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Thread: So I read the nu52.

  1. #91

    Re: So I read the nu52.

    Quote Originally Posted by FanboyStranger View Post
    It does, at least in terms of having some action in the plots, but characterization is still not a particularly strong point of the series.
    There's something sad about the idea of characters who were most recently handled by Vertigo all being in a situation in which "characterization is still not a particularly strong point of the series." While a lot of Vertigo wasn't my cup of tea, characterization was still pretty central...

    (To be fair, I have not read JLD myself, though the interview re Steve Trevor made him sound fairly unlikeable to me.)

    Definitely loved the Madame Xanadu series.

  2. #92

    Re: So I read the nu52.

    Quote Originally Posted by ChastMastr View Post
    There's something sad about the idea of characters who were most recently handled by Vertigo all being in a situation in which "characterization is still not a particularly strong point of the series." While a lot of Vertigo wasn't my cup of tea, characterization was still pretty central...

    (To be fair, I have not read JLD myself, though the interview re Steve Trevor made him sound fairly unlikeable to me.)

    Definitely loved the Madame Xanadu series.
    Yeah, plus it's the curse of the ensemble book to begin with, especially when you're dealing with the conventions of a superhero book, which requires a certain level of action. I don't think there's been very much characterization since Milligan's second issue focusing on Deadman and Dove's relationship (which I loved), and what little we've had since then has mostly been focused on Constantine-Lite (and hasn't done the character much good). Zatanna, in particular, just seems tacked on-- I'm not a fan of the character, who I've always viewed as little more than walking plot device except in things like Books of Magic, but she's even less than that here.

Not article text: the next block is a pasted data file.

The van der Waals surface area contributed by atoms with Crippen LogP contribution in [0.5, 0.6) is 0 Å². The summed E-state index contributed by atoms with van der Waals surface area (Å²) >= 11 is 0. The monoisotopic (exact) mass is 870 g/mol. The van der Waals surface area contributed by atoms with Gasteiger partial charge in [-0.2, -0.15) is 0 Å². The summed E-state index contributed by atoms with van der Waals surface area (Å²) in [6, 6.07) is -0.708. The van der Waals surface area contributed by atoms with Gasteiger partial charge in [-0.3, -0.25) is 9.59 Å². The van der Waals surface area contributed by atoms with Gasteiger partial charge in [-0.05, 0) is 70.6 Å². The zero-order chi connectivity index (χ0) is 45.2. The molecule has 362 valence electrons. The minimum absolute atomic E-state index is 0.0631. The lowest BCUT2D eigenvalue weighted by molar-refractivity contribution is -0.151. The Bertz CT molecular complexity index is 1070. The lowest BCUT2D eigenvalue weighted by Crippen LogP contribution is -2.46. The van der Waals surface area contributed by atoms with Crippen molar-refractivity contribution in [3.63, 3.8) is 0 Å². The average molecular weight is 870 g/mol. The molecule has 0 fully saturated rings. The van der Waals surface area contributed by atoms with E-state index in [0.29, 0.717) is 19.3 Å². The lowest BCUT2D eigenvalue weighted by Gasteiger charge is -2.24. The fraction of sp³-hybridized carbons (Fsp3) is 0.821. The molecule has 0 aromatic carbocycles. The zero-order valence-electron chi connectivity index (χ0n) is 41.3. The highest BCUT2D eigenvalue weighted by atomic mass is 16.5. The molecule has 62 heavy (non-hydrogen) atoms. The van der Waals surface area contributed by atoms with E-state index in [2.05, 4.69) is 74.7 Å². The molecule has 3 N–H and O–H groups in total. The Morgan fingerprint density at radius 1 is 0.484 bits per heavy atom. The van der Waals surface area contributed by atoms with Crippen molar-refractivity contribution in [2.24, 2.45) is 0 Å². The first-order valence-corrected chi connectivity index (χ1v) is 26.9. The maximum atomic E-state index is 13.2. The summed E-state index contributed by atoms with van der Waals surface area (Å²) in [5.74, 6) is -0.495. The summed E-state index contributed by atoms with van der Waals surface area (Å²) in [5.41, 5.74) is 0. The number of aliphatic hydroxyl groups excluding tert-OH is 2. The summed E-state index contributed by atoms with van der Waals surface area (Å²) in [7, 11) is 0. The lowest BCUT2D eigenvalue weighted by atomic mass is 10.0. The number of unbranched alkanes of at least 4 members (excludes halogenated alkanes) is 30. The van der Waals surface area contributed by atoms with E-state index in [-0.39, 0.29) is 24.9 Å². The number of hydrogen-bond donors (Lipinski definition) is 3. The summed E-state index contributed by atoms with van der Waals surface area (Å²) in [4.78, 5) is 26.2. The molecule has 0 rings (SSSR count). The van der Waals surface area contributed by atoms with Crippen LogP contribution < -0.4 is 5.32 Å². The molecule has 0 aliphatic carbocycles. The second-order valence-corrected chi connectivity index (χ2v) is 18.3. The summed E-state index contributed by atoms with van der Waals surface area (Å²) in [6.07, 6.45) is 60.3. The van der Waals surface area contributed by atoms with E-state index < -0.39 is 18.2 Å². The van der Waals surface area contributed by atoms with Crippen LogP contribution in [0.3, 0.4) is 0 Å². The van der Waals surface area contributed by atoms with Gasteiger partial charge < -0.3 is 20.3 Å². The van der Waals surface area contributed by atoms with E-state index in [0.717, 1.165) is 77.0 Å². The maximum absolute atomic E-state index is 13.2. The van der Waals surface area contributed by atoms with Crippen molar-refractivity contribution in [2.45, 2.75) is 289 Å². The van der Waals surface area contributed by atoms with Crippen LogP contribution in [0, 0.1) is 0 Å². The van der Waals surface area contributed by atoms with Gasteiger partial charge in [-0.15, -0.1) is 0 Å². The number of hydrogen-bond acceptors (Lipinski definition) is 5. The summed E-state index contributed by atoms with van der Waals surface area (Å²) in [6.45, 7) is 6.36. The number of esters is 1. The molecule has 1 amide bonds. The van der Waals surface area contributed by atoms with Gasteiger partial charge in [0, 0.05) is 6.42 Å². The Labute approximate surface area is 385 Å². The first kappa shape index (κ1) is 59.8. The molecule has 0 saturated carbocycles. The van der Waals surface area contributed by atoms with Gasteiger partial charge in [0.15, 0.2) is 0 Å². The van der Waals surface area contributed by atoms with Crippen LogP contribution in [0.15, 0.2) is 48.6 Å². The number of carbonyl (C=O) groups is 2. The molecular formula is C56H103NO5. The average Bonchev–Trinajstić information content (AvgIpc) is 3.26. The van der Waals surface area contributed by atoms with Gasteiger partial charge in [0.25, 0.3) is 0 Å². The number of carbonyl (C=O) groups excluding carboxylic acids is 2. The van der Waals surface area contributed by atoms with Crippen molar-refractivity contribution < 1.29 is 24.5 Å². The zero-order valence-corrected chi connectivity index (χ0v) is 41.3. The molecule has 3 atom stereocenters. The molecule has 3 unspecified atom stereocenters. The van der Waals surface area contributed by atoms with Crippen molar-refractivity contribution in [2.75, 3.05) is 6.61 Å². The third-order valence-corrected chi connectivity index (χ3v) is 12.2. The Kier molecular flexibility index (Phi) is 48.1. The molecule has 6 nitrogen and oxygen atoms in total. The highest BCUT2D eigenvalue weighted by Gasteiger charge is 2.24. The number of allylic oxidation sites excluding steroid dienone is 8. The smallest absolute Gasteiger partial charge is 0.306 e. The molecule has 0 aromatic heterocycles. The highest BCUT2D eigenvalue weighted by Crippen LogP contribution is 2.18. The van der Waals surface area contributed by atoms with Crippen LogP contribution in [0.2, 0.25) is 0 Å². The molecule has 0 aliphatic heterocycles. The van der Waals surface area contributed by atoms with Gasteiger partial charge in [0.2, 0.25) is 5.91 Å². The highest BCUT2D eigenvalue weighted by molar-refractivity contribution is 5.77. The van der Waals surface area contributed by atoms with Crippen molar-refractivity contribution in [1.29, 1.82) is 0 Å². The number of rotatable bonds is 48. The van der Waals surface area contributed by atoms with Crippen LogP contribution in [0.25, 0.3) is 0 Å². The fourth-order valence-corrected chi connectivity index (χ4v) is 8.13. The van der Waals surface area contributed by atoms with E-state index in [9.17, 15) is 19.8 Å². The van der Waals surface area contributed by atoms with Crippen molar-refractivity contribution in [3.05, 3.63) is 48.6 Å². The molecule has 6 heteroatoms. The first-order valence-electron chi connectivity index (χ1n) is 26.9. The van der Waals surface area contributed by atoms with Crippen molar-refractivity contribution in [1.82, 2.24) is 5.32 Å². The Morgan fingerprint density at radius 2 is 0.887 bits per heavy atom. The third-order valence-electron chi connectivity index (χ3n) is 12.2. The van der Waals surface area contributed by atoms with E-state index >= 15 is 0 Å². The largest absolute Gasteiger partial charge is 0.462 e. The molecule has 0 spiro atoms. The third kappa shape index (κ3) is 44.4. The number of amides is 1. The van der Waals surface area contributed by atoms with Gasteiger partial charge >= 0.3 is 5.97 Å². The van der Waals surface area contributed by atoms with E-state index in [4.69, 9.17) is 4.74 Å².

I can't really speak to this Steve Trevor, either, as I'm not much of a Wonder Woman fan. (Although I love the new series.) I will say that he comes off decently in the battle of wits with JC, the ultimate schemer, but also seems little more than a Nick Fury analogue.

  3. #93

    Re: So I read the nu52.

    Quote Originally Posted by FanboyStranger View Post
    I can't really speak to this Steve Trevor, either, as I'm not much of a Wonder Woman fan. (Although I love the new series.) I will say that he comes off decently in the battle of wits with JC, the ultimate schemer, but also seems little more than a Nick Fury analogue.
    Well, over in Justice League he was depicted as a rather Machiavellian sort, not-too-subtly threatening some folks from the UN that the JL might take over if they didn't treat them properly, which in my view makes him almost a villain, regardless of his prior incarnations. He may be good in a battle of wits but it seems like his sense of morals is pretty messed up.

  4. #94
    Trouble Boy Dr Ray Palmer's Avatar
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    Re: So I read the nu52.

    My partner has been reading the BoP "Perfect Pitch" TPB for the first time and he keeps laughing out loud, and reading me great, smart, funny snippets of dialogue, and I look over his shoulder from time and to time and am reminded there was a sense of FUN.

    Where is the fun in the nu52? The only book that seems to have any sense of fun and joy to it is Worlds' Finest. LSH is not as grim as most of the other stuff, but I'm not sure it reaches the level of "fun."

    A book doesn't have to be a comedy or silly "bwa ha ha" to be fun. You can have conflict and tension and drama and even sadness and have a book still have a sense of fun.

    Are there fun DC books out there I am missing? It makes me sad that Gail isn't writing anything fun these days, because nobody writes fun better than she does.

  5. #95

    Re: So I read the nu52.

    Quote Originally Posted by Dr Ray Palmer View Post
    Are there fun DC books out there I am missing? It makes me sad that Gail isn't writing anything fun these days, because nobody writes fun better than she does.
    I guess it sorta depends on how you define "fun". There was a bit of death early on in Dial H, for example, but as it's progressed, I've found it a lot of fun because it presents a philosphical challenge to the nature of reality (and nothing) in an interesting and novel way, presents atypical candidates for superhero powers (an obese, clinically depressed man who finds the courage within himself to be a hero and the elderly, ex-hippie woman that helps him along the path) and shows their development in a believable and uplifiting manner, and gives us enough sheer weirdness that it borders on the absurd and comic. That's the 52 book I'm having the most fun with these days.

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